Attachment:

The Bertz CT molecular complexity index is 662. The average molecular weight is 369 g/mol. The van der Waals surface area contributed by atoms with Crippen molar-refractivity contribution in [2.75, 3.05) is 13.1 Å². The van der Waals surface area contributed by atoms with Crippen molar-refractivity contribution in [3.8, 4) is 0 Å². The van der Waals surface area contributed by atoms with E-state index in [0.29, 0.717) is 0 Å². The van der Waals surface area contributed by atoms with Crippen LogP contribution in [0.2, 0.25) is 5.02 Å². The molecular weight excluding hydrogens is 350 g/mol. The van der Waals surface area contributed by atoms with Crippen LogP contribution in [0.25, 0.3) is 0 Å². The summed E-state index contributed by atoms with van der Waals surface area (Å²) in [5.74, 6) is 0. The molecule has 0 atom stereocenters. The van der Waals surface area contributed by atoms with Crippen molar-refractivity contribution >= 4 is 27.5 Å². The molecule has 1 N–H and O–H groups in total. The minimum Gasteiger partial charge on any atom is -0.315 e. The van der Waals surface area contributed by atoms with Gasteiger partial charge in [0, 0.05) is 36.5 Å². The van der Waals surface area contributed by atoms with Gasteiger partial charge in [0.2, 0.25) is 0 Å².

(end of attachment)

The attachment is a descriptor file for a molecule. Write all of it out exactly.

The Bertz CT molecular complexity index is 662. The average molecular weight is 369 g/mol. The van der Waals surface area contributed by atoms with Crippen molar-refractivity contribution in [2.75, 3.05) is 13.1 Å². The van der Waals surface area contributed by atoms with Crippen molar-refractivity contribution in [3.8, 4) is 0 Å². The van der Waals surface area contributed by atoms with E-state index in [0.29, 0.717) is 0 Å². The van der Waals surface area contributed by atoms with Crippen LogP contribution in [0.2, 0.25) is 5.02 Å². The molecular weight excluding hydrogens is 350 g/mol. The van der Waals surface area contributed by atoms with Crippen LogP contribution in [0.25, 0.3) is 0 Å². The summed E-state index contributed by atoms with van der Waals surface area (Å²) in [5.74, 6) is 0. The molecule has 0 atom stereocenters. The van der Waals surface area contributed by atoms with Crippen molar-refractivity contribution >= 4 is 27.5 Å². The molecule has 1 N–H and O–H groups in total. The minimum Gasteiger partial charge on any atom is -0.315 e. The van der Waals surface area contributed by atoms with Gasteiger partial charge in [0, 0.05) is 36.5 Å². The van der Waals surface area contributed by atoms with Gasteiger partial charge in [0.2, 0.25) is 0 Å².